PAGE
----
How to Get a California DBA Name

California Los Angeles | Swyft Filings

Swyft Filings is committed to providing accurate, reliable information to help you make informed decisions for your business. That's why our content is written and edited by professional editors, writers, and subject matter experts. Learn more about how Swyft Filings works, our editorial team and standards, what our customers think of us, and more on our trust page.

Swyft Filings is committed to providing accurate, reliable information to help you make informed decisions for your business. That's why our content is written and edited by professional editors, writers, and subject matter experts. Learn more about how Swyft Filings works, our editorial team and standards, what our customers think of us, and more on our trust page.

Carlos Serrano
Written by Carlos Serrano
Written byCarlos Serrano
Updated January 18, 2024
Edited by Alexis Konovodoff
Share this guide

DBA stands for “doing business as.” If you intend to operate your company under a name different from its legal name, you’ll need to file for a DBA. 

Obtaining a California DBA or “fictitious business name” involves several steps, and there are a few rules and requirements to be aware of. This guide will cover all you need to know.

DBA in California: Key Takeaways

  • A California DBA is an alternative name for a business to operate under.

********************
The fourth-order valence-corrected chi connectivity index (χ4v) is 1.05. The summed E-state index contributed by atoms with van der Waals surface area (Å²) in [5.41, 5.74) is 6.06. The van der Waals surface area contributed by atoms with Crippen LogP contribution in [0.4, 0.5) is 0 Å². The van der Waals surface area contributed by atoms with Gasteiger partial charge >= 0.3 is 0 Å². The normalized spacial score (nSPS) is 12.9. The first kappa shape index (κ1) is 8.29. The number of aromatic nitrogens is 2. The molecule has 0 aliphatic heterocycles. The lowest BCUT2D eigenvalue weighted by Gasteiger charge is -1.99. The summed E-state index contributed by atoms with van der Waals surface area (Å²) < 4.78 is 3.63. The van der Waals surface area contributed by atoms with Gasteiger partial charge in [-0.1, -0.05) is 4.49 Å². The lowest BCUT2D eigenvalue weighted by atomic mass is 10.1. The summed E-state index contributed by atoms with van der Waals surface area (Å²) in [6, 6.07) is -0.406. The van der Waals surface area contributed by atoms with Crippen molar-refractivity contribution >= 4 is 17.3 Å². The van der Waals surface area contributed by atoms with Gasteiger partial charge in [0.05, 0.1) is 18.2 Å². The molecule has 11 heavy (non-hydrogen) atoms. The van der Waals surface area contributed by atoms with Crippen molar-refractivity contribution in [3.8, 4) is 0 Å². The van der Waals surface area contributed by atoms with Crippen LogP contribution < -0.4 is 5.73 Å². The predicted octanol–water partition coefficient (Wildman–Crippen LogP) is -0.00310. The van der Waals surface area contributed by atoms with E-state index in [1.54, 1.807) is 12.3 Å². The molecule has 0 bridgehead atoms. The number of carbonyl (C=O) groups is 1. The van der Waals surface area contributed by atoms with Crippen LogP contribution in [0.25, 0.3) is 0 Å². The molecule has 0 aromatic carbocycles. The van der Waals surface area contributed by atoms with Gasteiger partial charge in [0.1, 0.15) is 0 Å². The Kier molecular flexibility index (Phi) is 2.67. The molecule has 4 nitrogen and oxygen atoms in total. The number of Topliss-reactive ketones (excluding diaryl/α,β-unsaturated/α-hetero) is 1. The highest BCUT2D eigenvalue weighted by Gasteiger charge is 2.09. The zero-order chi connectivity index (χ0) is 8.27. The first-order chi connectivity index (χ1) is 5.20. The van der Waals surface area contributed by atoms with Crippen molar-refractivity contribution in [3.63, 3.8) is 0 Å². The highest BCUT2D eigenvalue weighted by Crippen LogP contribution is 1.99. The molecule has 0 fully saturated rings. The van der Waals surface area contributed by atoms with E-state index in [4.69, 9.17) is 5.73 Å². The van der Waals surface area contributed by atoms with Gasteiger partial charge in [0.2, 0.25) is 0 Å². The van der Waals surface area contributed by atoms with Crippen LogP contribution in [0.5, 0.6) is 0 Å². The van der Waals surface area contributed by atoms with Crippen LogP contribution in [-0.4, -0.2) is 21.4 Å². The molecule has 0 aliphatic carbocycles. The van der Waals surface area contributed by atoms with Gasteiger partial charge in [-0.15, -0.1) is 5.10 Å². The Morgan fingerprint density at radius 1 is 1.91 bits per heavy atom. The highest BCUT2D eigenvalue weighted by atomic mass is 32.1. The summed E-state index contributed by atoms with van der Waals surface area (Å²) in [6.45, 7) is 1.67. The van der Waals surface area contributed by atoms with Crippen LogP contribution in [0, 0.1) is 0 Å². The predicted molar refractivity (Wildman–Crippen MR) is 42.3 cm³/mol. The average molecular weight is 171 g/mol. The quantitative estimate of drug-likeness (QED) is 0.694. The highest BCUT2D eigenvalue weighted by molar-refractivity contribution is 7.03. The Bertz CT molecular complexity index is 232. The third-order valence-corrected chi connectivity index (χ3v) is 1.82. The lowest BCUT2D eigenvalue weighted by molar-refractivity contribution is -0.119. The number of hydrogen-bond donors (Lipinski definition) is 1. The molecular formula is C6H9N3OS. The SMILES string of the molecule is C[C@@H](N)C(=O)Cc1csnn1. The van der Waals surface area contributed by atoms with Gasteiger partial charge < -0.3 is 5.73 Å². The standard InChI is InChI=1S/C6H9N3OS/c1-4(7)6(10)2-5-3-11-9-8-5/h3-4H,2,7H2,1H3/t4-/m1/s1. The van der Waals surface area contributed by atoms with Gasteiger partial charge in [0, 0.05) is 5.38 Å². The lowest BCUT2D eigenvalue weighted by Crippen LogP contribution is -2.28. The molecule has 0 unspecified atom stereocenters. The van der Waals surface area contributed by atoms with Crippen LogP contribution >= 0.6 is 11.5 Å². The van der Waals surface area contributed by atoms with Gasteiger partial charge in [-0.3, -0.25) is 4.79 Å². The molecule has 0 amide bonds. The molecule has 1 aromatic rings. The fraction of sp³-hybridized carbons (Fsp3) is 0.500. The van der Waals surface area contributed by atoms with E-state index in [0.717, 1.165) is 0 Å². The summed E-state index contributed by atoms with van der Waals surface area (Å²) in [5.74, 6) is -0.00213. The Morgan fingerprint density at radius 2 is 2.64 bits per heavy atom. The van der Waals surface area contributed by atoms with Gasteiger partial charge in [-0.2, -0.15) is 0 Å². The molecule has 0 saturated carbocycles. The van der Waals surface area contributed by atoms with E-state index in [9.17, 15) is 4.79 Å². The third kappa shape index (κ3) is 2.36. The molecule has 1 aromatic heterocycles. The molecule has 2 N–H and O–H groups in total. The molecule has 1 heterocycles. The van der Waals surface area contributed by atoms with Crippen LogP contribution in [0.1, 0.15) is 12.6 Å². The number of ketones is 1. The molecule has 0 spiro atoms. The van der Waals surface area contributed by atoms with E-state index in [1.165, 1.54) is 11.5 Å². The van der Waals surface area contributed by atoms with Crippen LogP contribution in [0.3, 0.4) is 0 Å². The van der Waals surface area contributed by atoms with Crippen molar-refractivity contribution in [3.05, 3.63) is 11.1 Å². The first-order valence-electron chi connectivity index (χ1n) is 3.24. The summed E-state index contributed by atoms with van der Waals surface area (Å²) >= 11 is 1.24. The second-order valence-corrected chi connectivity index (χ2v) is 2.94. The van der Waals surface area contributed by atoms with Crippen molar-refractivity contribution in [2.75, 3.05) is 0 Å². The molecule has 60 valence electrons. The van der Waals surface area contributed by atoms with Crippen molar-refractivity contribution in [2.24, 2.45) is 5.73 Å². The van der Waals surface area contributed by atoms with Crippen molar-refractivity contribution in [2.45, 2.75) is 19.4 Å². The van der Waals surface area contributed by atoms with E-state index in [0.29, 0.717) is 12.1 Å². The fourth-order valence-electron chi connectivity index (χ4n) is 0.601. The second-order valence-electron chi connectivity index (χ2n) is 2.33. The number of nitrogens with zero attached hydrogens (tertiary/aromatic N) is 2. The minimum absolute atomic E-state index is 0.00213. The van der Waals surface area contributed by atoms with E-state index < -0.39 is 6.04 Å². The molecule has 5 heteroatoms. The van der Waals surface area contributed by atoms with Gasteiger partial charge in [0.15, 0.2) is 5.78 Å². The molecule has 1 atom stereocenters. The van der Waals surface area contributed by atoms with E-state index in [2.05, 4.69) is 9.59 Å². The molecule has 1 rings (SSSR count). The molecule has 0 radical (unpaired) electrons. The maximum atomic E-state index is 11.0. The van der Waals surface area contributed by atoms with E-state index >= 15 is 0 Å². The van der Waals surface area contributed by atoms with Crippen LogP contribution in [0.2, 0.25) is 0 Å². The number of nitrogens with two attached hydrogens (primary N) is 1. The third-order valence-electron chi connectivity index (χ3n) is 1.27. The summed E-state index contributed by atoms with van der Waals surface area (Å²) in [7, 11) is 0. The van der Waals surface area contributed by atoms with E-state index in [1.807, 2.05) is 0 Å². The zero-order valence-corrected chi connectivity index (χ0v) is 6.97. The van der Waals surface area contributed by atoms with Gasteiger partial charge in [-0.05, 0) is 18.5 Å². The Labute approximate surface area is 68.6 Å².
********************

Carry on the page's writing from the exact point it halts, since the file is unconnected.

• To file for a DBA in California, business owners must file a fictitious business name statement.

  • The process and fees involved in DBA registration can vary slightly from county to county.

Elevate Your Business Branding With a California DBA

Protect your privacy and gain a new business name with our all-in-one DBA filing service.

Secure My DBA

What Is a DBA?

Before filing for a DBA, California-based business owners need to have a clear understanding of what it is and what it isn’t. A DBA name is basically a name that business owners can market and show off to the public and their customers, which is different from their company’s registered legal name.

A DBA doesn’t depend on your business structure, nor will it impact the type of business structure you’re operating. It’s simply an alternative name that you can “do business as.” It’s also worth noting that, in California, a DBA may be known as a “fictitious business name (FBN),” “assumed name,” or “trade name.”[1]